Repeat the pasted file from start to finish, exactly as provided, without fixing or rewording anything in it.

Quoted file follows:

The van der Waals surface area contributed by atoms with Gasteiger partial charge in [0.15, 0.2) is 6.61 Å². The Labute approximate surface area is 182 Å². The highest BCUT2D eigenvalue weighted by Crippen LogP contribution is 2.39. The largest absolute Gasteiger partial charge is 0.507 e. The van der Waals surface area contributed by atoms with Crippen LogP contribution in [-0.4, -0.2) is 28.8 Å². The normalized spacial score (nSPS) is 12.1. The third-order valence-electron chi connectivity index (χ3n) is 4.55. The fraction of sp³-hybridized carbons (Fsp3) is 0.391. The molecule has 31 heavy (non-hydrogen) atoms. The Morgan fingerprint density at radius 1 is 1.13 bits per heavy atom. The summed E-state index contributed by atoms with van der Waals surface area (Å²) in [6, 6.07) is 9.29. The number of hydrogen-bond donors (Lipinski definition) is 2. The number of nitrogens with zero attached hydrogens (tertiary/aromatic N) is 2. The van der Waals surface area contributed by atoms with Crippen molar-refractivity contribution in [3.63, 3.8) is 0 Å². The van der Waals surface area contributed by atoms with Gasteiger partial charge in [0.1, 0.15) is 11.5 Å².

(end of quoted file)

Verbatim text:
The van der Waals surface area contributed by atoms with Gasteiger partial charge in [0.15, 0.2) is 6.61 Å². The Labute approximate surface area is 182 Å². The highest BCUT2D eigenvalue weighted by Crippen LogP contribution is 2.39. The largest absolute Gasteiger partial charge is 0.507 e. The van der Waals surface area contributed by atoms with Crippen LogP contribution in [-0.4, -0.2) is 28.8 Å². The normalized spacial score (nSPS) is 12.1. The third-order valence-electron chi connectivity index (χ3n) is 4.55. The fraction of sp³-hybridized carbons (Fsp3) is 0.391. The molecule has 31 heavy (non-hydrogen) atoms. The Morgan fingerprint density at radius 1 is 1.13 bits per heavy atom. The summed E-state index contributed by atoms with van der Waals surface area (Å²) in [6, 6.07) is 9.29. The number of hydrogen-bond donors (Lipinski definition) is 2. The number of nitrogens with zero attached hydrogens (tertiary/aromatic N) is 2. The van der Waals surface area contributed by atoms with Crippen molar-refractivity contribution in [3.63, 3.8) is 0 Å². The van der Waals surface area contributed by atoms with Gasteiger partial charge in [0.1, 0.15) is 11.5 Å².